On July 28, 1868, the Fourteenth Amendment to the US Constitution, granting citizenship to former slaves and protecting due process of law and equal protection of laws in the States, was ratified.
The Fourteenth Amendment contains a number of important concepts, most famously: state action, privileges & immunities, citizenship, due process, and equal protection—all of which are contained in Section One.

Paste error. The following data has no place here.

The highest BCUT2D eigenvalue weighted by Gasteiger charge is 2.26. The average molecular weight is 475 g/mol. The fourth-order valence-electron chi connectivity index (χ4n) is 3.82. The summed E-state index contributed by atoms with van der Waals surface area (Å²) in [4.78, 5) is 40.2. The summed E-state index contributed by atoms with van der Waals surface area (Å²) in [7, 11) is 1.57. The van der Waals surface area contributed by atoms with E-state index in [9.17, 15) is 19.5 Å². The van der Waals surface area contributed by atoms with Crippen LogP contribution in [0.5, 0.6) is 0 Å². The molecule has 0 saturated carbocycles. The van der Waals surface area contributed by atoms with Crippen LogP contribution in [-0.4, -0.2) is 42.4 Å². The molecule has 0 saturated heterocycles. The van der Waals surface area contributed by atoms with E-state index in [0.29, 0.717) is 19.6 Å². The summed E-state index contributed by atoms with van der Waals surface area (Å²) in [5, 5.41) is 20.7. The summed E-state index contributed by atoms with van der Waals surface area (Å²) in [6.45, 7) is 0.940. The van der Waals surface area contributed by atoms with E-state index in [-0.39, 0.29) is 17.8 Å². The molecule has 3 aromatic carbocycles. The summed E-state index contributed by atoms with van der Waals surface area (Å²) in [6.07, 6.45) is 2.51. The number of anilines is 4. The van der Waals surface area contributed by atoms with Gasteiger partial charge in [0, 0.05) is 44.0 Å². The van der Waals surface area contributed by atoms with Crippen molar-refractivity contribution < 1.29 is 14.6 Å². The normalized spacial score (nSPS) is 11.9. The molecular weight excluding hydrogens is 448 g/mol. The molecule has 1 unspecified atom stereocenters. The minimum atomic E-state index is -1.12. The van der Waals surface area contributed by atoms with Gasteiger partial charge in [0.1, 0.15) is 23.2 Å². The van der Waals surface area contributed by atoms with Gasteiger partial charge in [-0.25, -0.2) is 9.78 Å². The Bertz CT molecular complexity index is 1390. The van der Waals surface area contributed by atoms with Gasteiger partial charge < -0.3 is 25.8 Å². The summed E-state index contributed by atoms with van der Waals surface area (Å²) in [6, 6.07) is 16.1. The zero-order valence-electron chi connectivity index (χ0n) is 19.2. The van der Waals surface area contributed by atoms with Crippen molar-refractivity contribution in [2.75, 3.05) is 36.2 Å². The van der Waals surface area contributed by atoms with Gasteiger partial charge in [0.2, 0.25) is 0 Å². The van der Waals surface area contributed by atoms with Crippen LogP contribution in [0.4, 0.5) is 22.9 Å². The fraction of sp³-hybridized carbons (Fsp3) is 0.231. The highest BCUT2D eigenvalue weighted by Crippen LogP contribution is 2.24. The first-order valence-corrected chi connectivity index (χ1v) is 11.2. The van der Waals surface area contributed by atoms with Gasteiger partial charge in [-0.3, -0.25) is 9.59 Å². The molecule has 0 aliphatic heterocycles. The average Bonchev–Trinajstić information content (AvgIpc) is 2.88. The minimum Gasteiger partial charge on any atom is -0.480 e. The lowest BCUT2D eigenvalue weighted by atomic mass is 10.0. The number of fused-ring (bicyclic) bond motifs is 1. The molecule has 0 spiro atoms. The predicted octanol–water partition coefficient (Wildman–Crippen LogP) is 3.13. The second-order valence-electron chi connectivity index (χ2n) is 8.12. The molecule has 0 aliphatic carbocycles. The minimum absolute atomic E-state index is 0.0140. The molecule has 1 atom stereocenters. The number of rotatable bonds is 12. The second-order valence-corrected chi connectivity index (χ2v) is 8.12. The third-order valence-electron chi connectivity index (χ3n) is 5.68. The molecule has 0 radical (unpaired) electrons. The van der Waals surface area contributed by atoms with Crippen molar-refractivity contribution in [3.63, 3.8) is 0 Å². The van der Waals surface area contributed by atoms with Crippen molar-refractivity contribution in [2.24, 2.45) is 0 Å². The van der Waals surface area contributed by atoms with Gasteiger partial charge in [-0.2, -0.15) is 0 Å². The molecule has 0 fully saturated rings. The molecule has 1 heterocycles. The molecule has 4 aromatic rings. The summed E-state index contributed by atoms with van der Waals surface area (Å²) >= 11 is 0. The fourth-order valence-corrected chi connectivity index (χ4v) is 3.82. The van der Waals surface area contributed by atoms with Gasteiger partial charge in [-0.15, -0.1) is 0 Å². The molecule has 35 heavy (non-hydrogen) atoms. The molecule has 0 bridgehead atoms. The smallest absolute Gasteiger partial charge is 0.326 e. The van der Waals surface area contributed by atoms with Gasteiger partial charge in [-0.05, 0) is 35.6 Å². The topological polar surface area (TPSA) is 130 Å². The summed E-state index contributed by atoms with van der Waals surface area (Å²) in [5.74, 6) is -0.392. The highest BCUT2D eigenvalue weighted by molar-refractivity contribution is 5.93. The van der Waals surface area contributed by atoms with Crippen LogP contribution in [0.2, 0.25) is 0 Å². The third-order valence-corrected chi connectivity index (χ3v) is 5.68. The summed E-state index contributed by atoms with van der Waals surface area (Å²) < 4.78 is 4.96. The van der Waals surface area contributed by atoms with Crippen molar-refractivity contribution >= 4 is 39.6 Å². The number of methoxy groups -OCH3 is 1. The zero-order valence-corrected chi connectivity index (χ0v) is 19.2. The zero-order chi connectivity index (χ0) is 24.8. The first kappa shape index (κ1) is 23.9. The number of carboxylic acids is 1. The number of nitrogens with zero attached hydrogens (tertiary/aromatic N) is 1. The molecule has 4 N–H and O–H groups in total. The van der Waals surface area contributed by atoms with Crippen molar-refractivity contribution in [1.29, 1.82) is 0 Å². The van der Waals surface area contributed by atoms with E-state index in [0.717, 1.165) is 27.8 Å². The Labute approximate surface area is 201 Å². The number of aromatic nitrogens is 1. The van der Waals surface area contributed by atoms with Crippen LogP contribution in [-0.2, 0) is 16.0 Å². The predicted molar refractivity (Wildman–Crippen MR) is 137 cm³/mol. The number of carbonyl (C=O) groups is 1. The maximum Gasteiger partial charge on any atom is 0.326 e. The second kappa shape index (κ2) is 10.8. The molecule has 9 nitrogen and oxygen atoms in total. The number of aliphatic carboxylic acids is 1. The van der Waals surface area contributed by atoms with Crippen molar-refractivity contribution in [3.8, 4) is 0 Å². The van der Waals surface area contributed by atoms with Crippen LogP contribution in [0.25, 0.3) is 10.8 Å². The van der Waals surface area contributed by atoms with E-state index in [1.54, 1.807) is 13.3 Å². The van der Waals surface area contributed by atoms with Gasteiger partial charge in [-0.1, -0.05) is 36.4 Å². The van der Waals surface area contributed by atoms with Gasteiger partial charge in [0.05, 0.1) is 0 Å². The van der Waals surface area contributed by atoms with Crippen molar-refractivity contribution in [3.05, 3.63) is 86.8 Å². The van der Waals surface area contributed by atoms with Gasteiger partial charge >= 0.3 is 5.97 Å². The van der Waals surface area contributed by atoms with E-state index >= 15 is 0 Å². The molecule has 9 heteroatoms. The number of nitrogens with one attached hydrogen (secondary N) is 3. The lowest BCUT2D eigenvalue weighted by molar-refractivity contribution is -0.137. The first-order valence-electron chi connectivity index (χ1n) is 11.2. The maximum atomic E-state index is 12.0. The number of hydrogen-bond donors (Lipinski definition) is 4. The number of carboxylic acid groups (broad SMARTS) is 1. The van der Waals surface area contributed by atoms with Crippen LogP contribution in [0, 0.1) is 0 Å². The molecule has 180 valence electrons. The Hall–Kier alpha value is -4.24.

However, the Fourteenth Amendment contains four other sections. Section Two deals with the apportionment of representatives to Congress. Section Three forbids anyone who participates in “insurrection or rebellion” against the United States from holding federal office. Section Four addresses federal debt and repudiates debts accrued by the Confederacy. Section Five expressly authorizes Congress to enforce the Fourteenth Amendment “by appropriate legislation.”